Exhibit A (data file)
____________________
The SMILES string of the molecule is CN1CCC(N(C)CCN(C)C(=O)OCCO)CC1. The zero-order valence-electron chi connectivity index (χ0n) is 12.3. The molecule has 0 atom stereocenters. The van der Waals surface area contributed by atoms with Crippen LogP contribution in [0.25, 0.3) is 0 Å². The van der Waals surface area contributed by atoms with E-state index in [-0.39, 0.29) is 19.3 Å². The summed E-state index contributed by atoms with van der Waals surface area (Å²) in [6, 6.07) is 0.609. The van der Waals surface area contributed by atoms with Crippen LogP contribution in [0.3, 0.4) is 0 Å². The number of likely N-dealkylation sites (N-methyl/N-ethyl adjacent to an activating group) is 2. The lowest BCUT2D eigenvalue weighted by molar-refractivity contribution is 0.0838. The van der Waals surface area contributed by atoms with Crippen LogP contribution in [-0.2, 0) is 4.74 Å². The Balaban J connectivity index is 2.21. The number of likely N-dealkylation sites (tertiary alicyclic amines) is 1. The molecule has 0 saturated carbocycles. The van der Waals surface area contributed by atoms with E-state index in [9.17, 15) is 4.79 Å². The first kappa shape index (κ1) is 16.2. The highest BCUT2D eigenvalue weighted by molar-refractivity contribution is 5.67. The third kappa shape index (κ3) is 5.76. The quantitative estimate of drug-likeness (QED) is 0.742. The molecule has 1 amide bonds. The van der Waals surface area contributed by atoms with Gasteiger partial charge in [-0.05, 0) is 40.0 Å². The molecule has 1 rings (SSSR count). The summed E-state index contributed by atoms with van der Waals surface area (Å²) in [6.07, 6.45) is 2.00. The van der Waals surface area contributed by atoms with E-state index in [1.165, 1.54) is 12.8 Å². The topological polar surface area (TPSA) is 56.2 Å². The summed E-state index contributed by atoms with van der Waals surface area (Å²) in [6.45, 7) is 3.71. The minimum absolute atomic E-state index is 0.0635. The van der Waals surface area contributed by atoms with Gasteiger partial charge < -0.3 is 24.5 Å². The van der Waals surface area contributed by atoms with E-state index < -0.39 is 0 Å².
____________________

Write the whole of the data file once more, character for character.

The SMILES string of the molecule is CN1CCC(N(C)CCN(C)C(=O)OCCO)CC1. The zero-order valence-electron chi connectivity index (χ0n) is 12.3. The molecule has 0 atom stereocenters. The van der Waals surface area contributed by atoms with Crippen LogP contribution in [0.25, 0.3) is 0 Å². The van der Waals surface area contributed by atoms with E-state index in [-0.39, 0.29) is 19.3 Å². The summed E-state index contributed by atoms with van der Waals surface area (Å²) in [6, 6.07) is 0.609. The van der Waals surface area contributed by atoms with Crippen LogP contribution in [0.3, 0.4) is 0 Å². The number of likely N-dealkylation sites (N-methyl/N-ethyl adjacent to an activating group) is 2. The lowest BCUT2D eigenvalue weighted by molar-refractivity contribution is 0.0838. The van der Waals surface area contributed by atoms with Crippen LogP contribution in [-0.2, 0) is 4.74 Å². The Balaban J connectivity index is 2.21. The number of likely N-dealkylation sites (tertiary alicyclic amines) is 1. The molecule has 0 saturated carbocycles. The van der Waals surface area contributed by atoms with E-state index in [9.17, 15) is 4.79 Å². The first kappa shape index (κ1) is 16.2. The highest BCUT2D eigenvalue weighted by molar-refractivity contribution is 5.67. The third kappa shape index (κ3) is 5.76. The quantitative estimate of drug-likeness (QED) is 0.742. The molecule has 1 amide bonds. The van der Waals surface area contributed by atoms with Gasteiger partial charge in [-0.05, 0) is 40.0 Å². The molecule has 1 rings (SSSR count). The summed E-state index contributed by atoms with van der Waals surface area (Å²) in [6.07, 6.45) is 2.00. The van der Waals surface area contributed by atoms with E-state index in [1.165, 1.54) is 12.8 Å². The topological polar surface area (TPSA) is 56.2 Å². The summed E-state index contributed by atoms with van der Waals surface area (Å²) in [6.45, 7) is 3.71. The minimum absolute atomic E-state index is 0.0635. The van der Waals surface area contributed by atoms with Gasteiger partial charge < -0.3 is 24.5 Å². The van der Waals surface area contributed by atoms with E-state index < -0.39 is 0 Å².